Teaching Children The Difference Between Needs And Wants

‘Can I have that pen? It is just five hundred rupees Ma, and I need it.’

What all is wrong with that sentence?

– The ‘just five hundred’ is what the car-wash guy charges to wash the car for a month.

– Yes, he needs a pen, but a ten-rupee pen would do an equally good job.

– The biggest problem – we usually relent.

It is not about affordability; it is about teaching the child to differentiate between needs and wants. It is also about teaching children to delay gratification and tougher – to deal with refusal.

Importance of delayed gratification

Children need to learn the importance of delayed gratification. Simply put, it means, they should acquire the decision-making ability that help them make a choice to forego something now for the pleasure of being able to have something better later. This is important because:

– Children who learn say ‘no’ to themselves, and are able to accept the reasoning behind it, grow up to be adults with better self-control. According to research, the children who were able to delay gratification when they were four generally scored higher in academics, exhibited more social competence, and were better at planning and handling stress.

– Intelligence and self-control are deeply related since both originate in the same part of the brain. Saying that self-control leads to better intelligence would be stretching it a bit, but they have been seen to coincide.

– When we tie the wants to goal achievements, chances are that the child will strive to get that reward, and in the process learn a thing or two about hard work, persistence as well as dealing with failure.

– Delayed and rationed gratification teach the child to appreciate things much more. Since the time the boys have started buying their own stationery, there are fewer ‘thefts’ reported and everything is in prime condition.

– In today’s highly materialistic world, children need to learn the value of money, as well as its triviality when it comes to achieving true happiness.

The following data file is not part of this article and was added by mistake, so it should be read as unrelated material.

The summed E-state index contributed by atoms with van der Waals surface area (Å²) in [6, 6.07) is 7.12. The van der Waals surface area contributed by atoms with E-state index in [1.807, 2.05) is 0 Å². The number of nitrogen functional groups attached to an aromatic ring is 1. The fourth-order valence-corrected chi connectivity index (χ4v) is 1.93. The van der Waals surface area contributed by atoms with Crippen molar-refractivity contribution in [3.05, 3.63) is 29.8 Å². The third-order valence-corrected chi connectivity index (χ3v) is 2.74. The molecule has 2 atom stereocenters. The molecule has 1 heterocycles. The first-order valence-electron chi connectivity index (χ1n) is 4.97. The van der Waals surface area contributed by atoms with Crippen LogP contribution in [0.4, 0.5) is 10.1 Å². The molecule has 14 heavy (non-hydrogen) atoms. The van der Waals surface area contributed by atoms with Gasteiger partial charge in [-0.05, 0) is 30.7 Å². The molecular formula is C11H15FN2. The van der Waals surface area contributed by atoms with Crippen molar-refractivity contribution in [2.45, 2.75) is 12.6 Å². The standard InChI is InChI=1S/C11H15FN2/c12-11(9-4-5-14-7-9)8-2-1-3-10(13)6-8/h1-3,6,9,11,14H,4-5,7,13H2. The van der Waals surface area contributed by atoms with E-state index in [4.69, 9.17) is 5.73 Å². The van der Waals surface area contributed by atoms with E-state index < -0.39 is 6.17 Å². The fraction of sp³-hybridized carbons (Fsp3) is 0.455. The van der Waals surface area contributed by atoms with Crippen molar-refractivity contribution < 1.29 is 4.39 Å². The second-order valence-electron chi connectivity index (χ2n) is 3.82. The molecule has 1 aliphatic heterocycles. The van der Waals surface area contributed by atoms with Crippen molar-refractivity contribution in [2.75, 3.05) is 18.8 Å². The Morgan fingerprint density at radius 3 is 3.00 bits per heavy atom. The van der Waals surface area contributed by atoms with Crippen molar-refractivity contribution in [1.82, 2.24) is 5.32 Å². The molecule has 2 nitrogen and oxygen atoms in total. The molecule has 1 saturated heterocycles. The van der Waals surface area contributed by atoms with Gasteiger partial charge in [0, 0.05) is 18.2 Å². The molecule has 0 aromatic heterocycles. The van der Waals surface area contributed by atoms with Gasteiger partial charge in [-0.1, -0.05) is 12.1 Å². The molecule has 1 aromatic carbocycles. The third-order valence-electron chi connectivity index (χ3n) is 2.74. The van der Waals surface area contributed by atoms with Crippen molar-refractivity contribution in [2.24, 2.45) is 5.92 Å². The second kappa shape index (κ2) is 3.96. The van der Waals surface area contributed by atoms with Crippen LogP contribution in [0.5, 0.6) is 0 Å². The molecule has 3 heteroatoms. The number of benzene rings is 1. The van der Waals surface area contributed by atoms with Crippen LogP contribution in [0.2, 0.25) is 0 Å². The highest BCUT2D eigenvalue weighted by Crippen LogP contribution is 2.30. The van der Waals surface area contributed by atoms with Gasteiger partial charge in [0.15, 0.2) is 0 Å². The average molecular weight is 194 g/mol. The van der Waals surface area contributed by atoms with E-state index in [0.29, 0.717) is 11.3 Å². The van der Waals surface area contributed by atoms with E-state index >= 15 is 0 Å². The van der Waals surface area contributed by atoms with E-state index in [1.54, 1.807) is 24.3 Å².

Tips for parents

An important thing to consider while teaching children to differentiate between needs and wants is that learning is linked to the developmental level of understanding. A two-year-old cannot be expected to wait patiently for hours to get a pat on the back or a candy.

The child’s personality, as well as the present physical and mental condition, play an important role. If you set out to teach an unwell or an irritated child the importance of overlooking the desires, you might find yourself in a puddle of tears.

Keeping that in mind, some ways to help them realise their potential to be better self-controlled are:

Model well

Show them that you are willing to forego your desires so that the needs of others are met. Also, go shopping with a list – it shows that you carefully thought what is needed and are not buying on a whim.

Teach them about money

Children as young as 4 years can understand the value of saving, so it is never too early to teach them how money works. It is essential that they learn that the ATM machine doesn’t magically produce money.

Pay bills together

Take your children with you to pay bills. Talk to them about monthly expenses. Ask them to handover the salary to the house help, the gardener or any other person around the house. This not only helps them understand the amount it takes to keep the show running, but also appreciate what the salary means to the helpers. The amount that they want for a PSP game might be feeding multiple mouths for a month.